Recommendations are a game - a dangerous game (for us).

Machine-recommendation system ethics, models of human reward, reinforcement learning framing; followup on GPT-3.

This week we are discussing recommender systems. What began with an essay titled “On the ethics of recommendation systems” now encompasses a brief intro to recommendation systems online, ethics of such systems, ways we can formulate human reward, and views of human recommendations as a slowly updated batch reinforcement learning problem (the game, where our reward is not even in the loop).

A brief overview of recommender systems

The news feed systems, so to say. The recommender systems (Wikipedia had the most to the point summary for me) decide what content to give us, which is a function of our profile data and our past interactions. The interactions can include many things depending on the interface (mobile vs desktop) and platform (app, operative system, webpage). Netflix, often touted as making the most advancements to the technology, has a webpage describing some of their research in the area.

What kind of machine learning do these systems use? A survey from 2015 found that many applications used decision trees and Bayesian methods (because they give you interpretability). Only 2 years later there was a survey on exclusively deep learning approaches. I think many companies are using neural networks and are okay with the tradeoff of dramatically improved performance at the cost of interpretability - it’s not like they would tell the customer why they’re seeing certain content, would they?

I drew up a fun diagram that is your baseline, and it’ll be expanded throughout the article. It’s a sort of incomplete reinforcement learning framework of the agent takes action a -> environment moves to state s -> returns reward r.

Clickthrough led to clickbait

Clickthrough (a heuristic of engagement, reward) was an early metric used to create recommendations. The clickbait problem (open link, close it immediately) led to a dwell time metrics on pages. I have been satisfactory burnt out of clickbait sites, so I started this direct-to-reader blog. That’s just the surface level effect for me, and I am sure there’s more. At one point, Facebook’s go-to metric for a while was the usage of the click to share button - okay, you get the point, on to the paper.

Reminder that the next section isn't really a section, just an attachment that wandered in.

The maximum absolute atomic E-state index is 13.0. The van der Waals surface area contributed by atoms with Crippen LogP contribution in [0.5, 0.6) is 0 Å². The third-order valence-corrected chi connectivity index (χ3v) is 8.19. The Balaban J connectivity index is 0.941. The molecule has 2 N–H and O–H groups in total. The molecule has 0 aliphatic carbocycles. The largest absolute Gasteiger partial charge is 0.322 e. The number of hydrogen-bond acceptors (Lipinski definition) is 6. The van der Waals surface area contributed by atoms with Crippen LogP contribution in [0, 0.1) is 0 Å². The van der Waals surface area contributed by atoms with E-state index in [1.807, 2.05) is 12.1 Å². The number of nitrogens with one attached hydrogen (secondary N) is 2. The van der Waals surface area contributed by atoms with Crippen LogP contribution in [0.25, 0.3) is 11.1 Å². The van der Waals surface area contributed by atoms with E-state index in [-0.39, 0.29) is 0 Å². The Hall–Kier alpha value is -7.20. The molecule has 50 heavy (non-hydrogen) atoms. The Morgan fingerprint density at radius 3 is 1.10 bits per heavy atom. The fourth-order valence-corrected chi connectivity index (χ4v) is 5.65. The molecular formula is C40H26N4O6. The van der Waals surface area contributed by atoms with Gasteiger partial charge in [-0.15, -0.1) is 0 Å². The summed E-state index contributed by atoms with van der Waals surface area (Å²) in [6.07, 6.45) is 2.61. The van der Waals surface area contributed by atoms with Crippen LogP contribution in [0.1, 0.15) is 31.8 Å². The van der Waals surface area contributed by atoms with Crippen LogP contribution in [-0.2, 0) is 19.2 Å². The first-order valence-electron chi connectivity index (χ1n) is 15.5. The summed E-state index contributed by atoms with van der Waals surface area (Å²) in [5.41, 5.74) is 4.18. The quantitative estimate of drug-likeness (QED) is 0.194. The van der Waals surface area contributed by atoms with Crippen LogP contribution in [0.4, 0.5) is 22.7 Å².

I found a paper from a workshop on Participatory Approaches to Machine Learning (when you look closer, there are many great papers to draw on, I will likely revisit) at the International Conference on Machine Learning last week. When you see block quotes, they are from What are you optimizing for? Aligning Recommender Systems with Human Values, Stray et. al, 2020. There’s some great context on how the systems are used and deployed.

Most large production systems today (including Flipboard (Cora, 2017) and Facebook (Peysakhovich & Hendrix, 2016)) instead train classifiers on human-labelled clickbait and use them to measure and decrease the prevalence of clickbait within the system.

Human labeled content is a bottleneck when generated content outpaces labeling capacity. Also, labeling a classifier will be outdated immediately at deployment (constantly moving test set). There are also companies that won’t describe how they operate. Another point regarding industry usage I found interesting is:

Spotify is notable for elaborating on the fairness and diversity issues faced by a music platform. Their recommendation system is essentially a two-sided market, since artists must be matched with users in a way that satisfies both, or neither will stay on the platform.

And, obvious comment below, but requisite.

Especially when filtering social media and news content, recommenders are key mediators in public discussion. Twitter has attempted to create “healthy conversation” metrics with the goal to “provide positive incentives for encouraging more constructive conversation” (Wagner, 2019).

My impression of the learned models is: If the big companies do it, it’s because it works. Again, don’t assume malintent, assume profits. Now that we have covered how the companies are using their platforms to addict us to their advertisements, here is a small update to our model - a feedback loop and bidirectional arrows.

Ethics of Recommender Systems

Our computers are deciding what to put in front of us, primarily so that the companies retain us as reliable customers. What could go wrong? What are you okay with robots recommending for you? Your social media content - okay. How I decide my career path - I don’t know.

I don’t blame companies for making these tools and putting them in front of us - they want to make money after all. These issues will come to the forefront as the negative effects compound over the next few years. Here are a few points where I don’t think companies are held to high enough standards: